The fundamental meaning of my practice is the impossibility of defining boundaries in contemporary times in terms of language as idiom or artistic media, or in terms of nationality or identity, which remain especially relevant issues for those who migrate for family, work, religious, ethnic or political reasons.
My practice deals with the construction of heteroclite figures, residues of different personal experiences, represented on one hand by appropriation — which I do not treat as a conceptual practice, but instead as a sort of safe way to work between the environments in which I am a foreigner — and, on the other hand, by a syncretic coexistence of diverse lines of thought and practices with which I build my identity and culture.
The blurring of boundaries between multiple processes expresses a diverse cultural mindset. In my work I juxtapose Old and New Worlds. I manipulate violently images of European art reducing them to constructive elements which are evocative of the Brazilian esthetic of self-built dwellings; these elements are haphazardly arranged and assembled, and the structural precariousness and fragility of the paper are evident to the viewer. The process of destruction and restoration of materials opens the space for potentiality. Destruction becomes construction. My work eludes traditional narrative, with beginning and ending. By working with traces, I am intermingling rational and irrational. For the viewer, the imagery in fragments aims at offering an open-ended and personal experience of the work.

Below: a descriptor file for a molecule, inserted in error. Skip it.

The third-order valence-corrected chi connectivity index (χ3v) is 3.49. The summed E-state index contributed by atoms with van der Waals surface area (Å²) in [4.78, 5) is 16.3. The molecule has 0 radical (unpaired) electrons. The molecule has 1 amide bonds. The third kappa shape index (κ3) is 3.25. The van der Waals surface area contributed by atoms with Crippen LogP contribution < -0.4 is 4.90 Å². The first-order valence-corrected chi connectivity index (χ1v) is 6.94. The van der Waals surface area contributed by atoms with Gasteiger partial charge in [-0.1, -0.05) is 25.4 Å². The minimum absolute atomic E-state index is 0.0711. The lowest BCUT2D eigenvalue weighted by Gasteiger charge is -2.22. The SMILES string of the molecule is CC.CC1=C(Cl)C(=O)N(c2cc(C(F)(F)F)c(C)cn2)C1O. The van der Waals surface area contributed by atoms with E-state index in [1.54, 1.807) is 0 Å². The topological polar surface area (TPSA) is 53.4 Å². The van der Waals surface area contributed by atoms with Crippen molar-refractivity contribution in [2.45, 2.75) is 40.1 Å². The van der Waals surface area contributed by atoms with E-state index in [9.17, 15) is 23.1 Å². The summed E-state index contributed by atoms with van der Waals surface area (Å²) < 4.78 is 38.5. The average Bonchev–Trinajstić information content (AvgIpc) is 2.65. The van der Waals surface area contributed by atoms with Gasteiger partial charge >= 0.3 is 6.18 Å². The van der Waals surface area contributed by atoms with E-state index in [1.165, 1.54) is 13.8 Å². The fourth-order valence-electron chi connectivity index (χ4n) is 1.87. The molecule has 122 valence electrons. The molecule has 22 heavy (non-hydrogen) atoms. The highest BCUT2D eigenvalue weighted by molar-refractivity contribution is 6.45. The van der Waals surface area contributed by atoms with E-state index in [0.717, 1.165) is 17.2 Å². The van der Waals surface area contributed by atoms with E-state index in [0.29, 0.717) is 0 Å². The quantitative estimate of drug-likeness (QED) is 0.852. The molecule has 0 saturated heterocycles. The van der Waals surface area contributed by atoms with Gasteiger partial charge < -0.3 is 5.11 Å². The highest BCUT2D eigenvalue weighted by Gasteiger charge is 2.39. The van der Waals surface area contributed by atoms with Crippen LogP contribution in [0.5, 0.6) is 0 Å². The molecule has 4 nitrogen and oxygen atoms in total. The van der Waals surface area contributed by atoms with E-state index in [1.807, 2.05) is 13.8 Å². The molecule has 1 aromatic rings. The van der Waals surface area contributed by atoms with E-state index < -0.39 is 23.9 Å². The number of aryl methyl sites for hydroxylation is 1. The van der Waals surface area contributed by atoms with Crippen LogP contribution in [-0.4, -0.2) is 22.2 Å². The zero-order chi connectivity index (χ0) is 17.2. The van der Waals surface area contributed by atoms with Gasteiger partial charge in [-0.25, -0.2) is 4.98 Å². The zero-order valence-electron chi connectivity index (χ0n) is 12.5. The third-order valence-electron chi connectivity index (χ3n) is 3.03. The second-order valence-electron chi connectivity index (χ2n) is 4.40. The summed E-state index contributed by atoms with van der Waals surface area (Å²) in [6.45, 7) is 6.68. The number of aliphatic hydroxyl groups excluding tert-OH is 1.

From traditional artistic practices - printmaking, drawing, sculpture - the blurring of boundaries between processes translates into a contemporary notion of hybridity, be it applied to cultural identity or artistic process. My work deals with cultural hybridity and with belonging to two drastically different cultures. Through my work, I create and shape my own cultural identity.
My research revolves around issues of the changing nature of the self in contemporary times, of the turmoil of contemporary life in metropolises, of Brazil’s coloniality, or the idea of past-as-present in former colonies, and of Brazil as an incomplete modernity; the main focus is art as process of self-awareness; sometimes the self transpires into the work - although ontological, it does not portrait the self directly: I am talking about the experience of being an embodied mind. In the work, the sculptural paper skins refer to the dichotomy between private interior and public exterior; these emptied bodies, the result of external pressures, in which the interior has dissolved or vanished, get immersed in their surroundings, in an image of the emptying of the ego.
As I move into uncharted territories in the making, I am interested in found objects to mold new forms, and also into incorporating actually found objects and heterodox materials in the work. I am interested in the examples provided by arte povera. I am interested in chance operations and accidents, and in the gap between intention and realization: it is a leap in the work and the path to discoveries.
About Sandra Lapage
Sandra Lapage has a bachelor’s degree in Architecture and Urbanism from the University of Sao Paulo. Brazilian and Belgian, presently based in Sao Paulo, she has recently concluded her MFA in Studio Arts at the Maine College of Art. Sandra has exhibited in solo and group shows in Brazil, Europe and the United States, notedly at the Brazilian Embassy in Brussels in 2007, at the Centro Cultural Sao Paulo in 2012, the Brazilian Consulate in NYC and Gowanus Loft in 2014, and participated in residencies in Switzerland (Fondation Château Ruffieux) and New York (NARS Foundation).